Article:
PHOENIX, Ariz. – Authorities say the Arizona killer may have murdered as many as six people. On Monday police identified the man believed responsible for the killing spree in the Phoenix area, hours after they said he killed himself in a hotel room as officers closed in.

Officials also said the man suspected of the homicides, identified as Dwight Lamon Jones, 56, may have murdered as many as six people over five days — including a man and a woman whose bodies were found Monday morning, reported Fox News.

Investigators previously tied him to the murders of four professionals, including a prominent forensic psychiatrist involved in the JonBenet Ramsey murder investigation.

The murders took place in Phoenix, Scottsdale and Fountain Hills, according to law enforcement authorities.

Police detectives spent a day and a half tracking Jones down, and traced him to the Extended Stay Hotel on North 69th Street in Scottsdale earlier Monday. Authorities heard several shots fired inside a hotel room as the SWAT team closed in for the arrest. Police said they did not fire any rounds.

Jones shot himself in his room after firing at officers who descended on the hotel, Assistant Police Chief Rich Slavin told reporters on Monday afternoon.

“Others would have been harmed if this had not come to a conclusion,” added Maricopa County Sheriff Paul Penzone.

Slavin said that conclusion came after a marathon effort that involved multiple law enforcement agencies piecing together hundreds of tips and evidence from eyewitness, surveillance, ballistics, DNA and YouTube videos, reported NBC News.

Though Jones’ motive in the killings wasn’t clear, Slavin said, it appeared that a bitter, nearly decade-old divorce was connected to them — along with an effort “to right some wrongs.”

Jones’ wife, Connie, said in a statement to KPNX that she’s “deeply saddened by the tragedy caused by my ex-husband.” She described him as a “very emotionally disturbed person.” Moreover, she said she’s feared for her safety throughout the last nine years.

Authorities identified the first victim, who was killed Thursday, as Steven Pitt. He was a forensic psychiatrist who worked on the Ramsey probe. A decade later, he helped Phoenix police in the “Baseline Killer” investigation as they sought a man who was later convicted of killing nine people, reported Fox News.

Pitt had testified against Jones in court, records showed. He conducted a court-ordered psychiatric evaluation of Jones during his divorce, sources told NBC News.

Witnesses reported hearing a loud argument and gunfire outside Pitt’s office.

Arizona killer

Detectives are looking at Dwight Lamon Jones, 56, for as many as six murders in the past week. Authorities say he committed suicide as a SWAT team approached to arrest him. (Maricopa County Sheriff’s Office)

Two other victims, fatally shot at a law office on Friday, were paralegals at a law firm that practices divorce, child support and family law, according to its website. Officials identified them as Veleria Sharp, 48, and Laura Anderson, 49.

Police believe their murders were related to Pitt’s shooting but were working to determine how the three victims were connected.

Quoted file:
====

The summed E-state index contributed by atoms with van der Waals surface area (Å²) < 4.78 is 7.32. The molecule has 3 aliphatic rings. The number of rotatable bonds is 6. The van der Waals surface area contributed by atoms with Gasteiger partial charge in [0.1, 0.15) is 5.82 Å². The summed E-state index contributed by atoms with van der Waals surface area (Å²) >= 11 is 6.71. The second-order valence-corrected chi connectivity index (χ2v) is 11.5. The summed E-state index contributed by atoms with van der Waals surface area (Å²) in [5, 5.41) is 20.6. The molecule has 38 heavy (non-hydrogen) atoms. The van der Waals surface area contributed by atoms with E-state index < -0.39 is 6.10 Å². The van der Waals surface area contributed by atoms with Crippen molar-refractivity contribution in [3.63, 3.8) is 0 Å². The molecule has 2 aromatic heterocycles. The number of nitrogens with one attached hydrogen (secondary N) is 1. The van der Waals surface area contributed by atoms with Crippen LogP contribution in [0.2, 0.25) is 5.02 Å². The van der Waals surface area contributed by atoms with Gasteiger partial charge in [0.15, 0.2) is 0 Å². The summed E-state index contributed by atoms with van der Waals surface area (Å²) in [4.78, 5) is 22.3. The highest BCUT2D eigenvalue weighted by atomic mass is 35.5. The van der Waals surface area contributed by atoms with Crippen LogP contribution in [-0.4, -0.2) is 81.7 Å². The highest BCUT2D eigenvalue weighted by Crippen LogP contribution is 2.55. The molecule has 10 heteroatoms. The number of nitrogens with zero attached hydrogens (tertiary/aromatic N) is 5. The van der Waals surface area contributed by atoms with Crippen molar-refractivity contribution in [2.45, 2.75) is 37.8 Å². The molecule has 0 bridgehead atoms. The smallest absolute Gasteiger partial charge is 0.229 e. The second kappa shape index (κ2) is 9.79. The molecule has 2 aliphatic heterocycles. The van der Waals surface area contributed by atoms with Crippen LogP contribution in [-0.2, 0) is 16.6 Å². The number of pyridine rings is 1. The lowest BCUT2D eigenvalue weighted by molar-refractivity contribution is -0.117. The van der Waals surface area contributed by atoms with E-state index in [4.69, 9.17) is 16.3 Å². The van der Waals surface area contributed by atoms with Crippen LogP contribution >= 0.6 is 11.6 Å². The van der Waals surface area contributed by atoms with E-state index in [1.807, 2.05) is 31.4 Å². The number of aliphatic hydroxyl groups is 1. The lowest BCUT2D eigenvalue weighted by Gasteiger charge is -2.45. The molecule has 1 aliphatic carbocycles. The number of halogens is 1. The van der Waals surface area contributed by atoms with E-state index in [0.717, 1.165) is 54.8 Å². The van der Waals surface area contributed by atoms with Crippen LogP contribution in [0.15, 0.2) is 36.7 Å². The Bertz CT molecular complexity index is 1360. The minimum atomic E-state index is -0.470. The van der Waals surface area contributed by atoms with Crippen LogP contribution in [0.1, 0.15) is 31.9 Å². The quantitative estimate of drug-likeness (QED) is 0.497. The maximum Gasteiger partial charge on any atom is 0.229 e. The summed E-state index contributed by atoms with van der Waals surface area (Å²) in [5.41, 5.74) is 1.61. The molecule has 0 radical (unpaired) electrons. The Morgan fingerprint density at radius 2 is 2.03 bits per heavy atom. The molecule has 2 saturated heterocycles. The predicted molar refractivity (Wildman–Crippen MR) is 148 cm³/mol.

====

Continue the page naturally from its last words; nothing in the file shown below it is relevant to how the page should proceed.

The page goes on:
Marshall Levine, a 72-year-old hypnotherapist and life coach, was identified as the fourth victim. Police said he was killed on Friday, and found dead in an office building on Saturday morning.

Levine wasn’t connected to the divorce, Slavin said, though his office was. It belonged to a psychiatrist who evaluated Jones’ son during the divorce proceedings but was subletting it to Levine.

Authorities also believe that Jones killed an unidentified man and woman in the Phoenix suburb of Fountain Hills, Slavin said.

Investigators connected Jones to their deaths after police covertly watched him throw a .22-caliber pistol that belonged to the man in a trash can, Slavin said.

At the time, authorities were still developing evidence that Jones was a suspect in the other killings, so investigators watched him, Slavin said, adding that this surveillance didn’t begin until after the man and woman were killed.

It wasn’t yet clear what their relationship was to Jones.

“We don’t have the same kind of linkage that we have with the other scenes,” Slavin said.

Nor could Slavin say what may have prompted Jones to target people involved in his divorce now.

Court records obtained by the NBC affiliate in Phoenix show that Connie Jones — a radiologist at a mammography center now married to a former Phoenix police detective — filed for divorce in 2009 and the case was not settled until 2017 because of disputes over alimony and child custody.

At one point, she sought an order of protection from her husband, who acted as his own attorney in the divorce, records show.

Shortly before Connie Jones filed for divorce, Dwight Jones was charged in May 2009 with misdemeanor assault, threats and intimidation, and disorderly conduct. He later pleaded guilty to disorderly conduct, the affiliate reported.

Jones said her husband, Richard Anglin, tipped off Phoenix police to her ex-husband on Saturday night after recognizing the connections between Connie’s divorce and the three crime scenes.